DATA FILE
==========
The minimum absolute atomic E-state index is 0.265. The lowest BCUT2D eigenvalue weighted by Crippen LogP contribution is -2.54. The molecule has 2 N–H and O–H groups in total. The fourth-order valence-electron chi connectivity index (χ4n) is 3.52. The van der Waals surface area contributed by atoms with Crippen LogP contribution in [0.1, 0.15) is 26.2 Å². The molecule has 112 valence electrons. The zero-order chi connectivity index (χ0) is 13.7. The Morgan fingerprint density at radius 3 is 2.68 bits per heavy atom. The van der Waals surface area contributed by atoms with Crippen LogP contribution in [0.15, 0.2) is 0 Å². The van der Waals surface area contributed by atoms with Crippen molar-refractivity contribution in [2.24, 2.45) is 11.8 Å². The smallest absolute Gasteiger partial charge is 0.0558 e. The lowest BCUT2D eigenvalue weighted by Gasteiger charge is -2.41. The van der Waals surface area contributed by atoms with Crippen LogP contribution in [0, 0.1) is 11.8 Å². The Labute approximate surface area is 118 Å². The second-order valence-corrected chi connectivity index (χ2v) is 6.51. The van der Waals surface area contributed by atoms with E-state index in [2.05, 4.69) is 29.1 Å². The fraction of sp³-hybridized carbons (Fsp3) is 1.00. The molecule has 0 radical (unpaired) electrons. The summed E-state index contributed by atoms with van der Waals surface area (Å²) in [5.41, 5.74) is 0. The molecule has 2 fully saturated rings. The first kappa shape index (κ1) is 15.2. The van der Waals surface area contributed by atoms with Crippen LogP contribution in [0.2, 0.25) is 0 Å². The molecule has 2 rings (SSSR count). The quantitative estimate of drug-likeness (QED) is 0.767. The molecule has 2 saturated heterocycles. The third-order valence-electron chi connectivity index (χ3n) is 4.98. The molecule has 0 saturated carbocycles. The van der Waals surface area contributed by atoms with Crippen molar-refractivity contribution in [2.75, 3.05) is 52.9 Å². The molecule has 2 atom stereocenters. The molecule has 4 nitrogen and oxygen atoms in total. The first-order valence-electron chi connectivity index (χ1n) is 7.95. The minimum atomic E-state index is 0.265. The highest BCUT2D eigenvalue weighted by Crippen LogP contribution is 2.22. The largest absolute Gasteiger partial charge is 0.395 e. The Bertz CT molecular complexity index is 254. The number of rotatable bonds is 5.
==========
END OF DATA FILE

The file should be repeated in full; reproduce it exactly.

The minimum absolute atomic E-state index is 0.265. The lowest BCUT2D eigenvalue weighted by Crippen LogP contribution is -2.54. The molecule has 2 N–H and O–H groups in total. The fourth-order valence-electron chi connectivity index (χ4n) is 3.52. The van der Waals surface area contributed by atoms with Crippen LogP contribution in [0.1, 0.15) is 26.2 Å². The molecule has 112 valence electrons. The zero-order chi connectivity index (χ0) is 13.7. The Morgan fingerprint density at radius 3 is 2.68 bits per heavy atom. The van der Waals surface area contributed by atoms with Crippen LogP contribution in [0.15, 0.2) is 0 Å². The van der Waals surface area contributed by atoms with Crippen molar-refractivity contribution in [2.24, 2.45) is 11.8 Å². The smallest absolute Gasteiger partial charge is 0.0558 e. The lowest BCUT2D eigenvalue weighted by Gasteiger charge is -2.41. The van der Waals surface area contributed by atoms with Crippen LogP contribution in [0, 0.1) is 11.8 Å². The Labute approximate surface area is 118 Å². The second-order valence-corrected chi connectivity index (χ2v) is 6.51. The van der Waals surface area contributed by atoms with E-state index in [2.05, 4.69) is 29.1 Å². The fraction of sp³-hybridized carbons (Fsp3) is 1.00. The molecule has 0 radical (unpaired) electrons. The summed E-state index contributed by atoms with van der Waals surface area (Å²) in [5.41, 5.74) is 0. The molecule has 2 fully saturated rings. The first kappa shape index (κ1) is 15.2. The van der Waals surface area contributed by atoms with Crippen LogP contribution in [0.2, 0.25) is 0 Å². The molecule has 2 rings (SSSR count). The quantitative estimate of drug-likeness (QED) is 0.767. The molecule has 2 saturated heterocycles. The third-order valence-electron chi connectivity index (χ3n) is 4.98. The molecule has 0 saturated carbocycles. The van der Waals surface area contributed by atoms with Crippen molar-refractivity contribution in [2.75, 3.05) is 52.9 Å². The molecule has 2 atom stereocenters. The molecule has 4 nitrogen and oxygen atoms in total. The first-order valence-electron chi connectivity index (χ1n) is 7.95. The minimum atomic E-state index is 0.265. The highest BCUT2D eigenvalue weighted by Crippen LogP contribution is 2.22. The largest absolute Gasteiger partial charge is 0.395 e. The Bertz CT molecular complexity index is 254. The number of rotatable bonds is 5.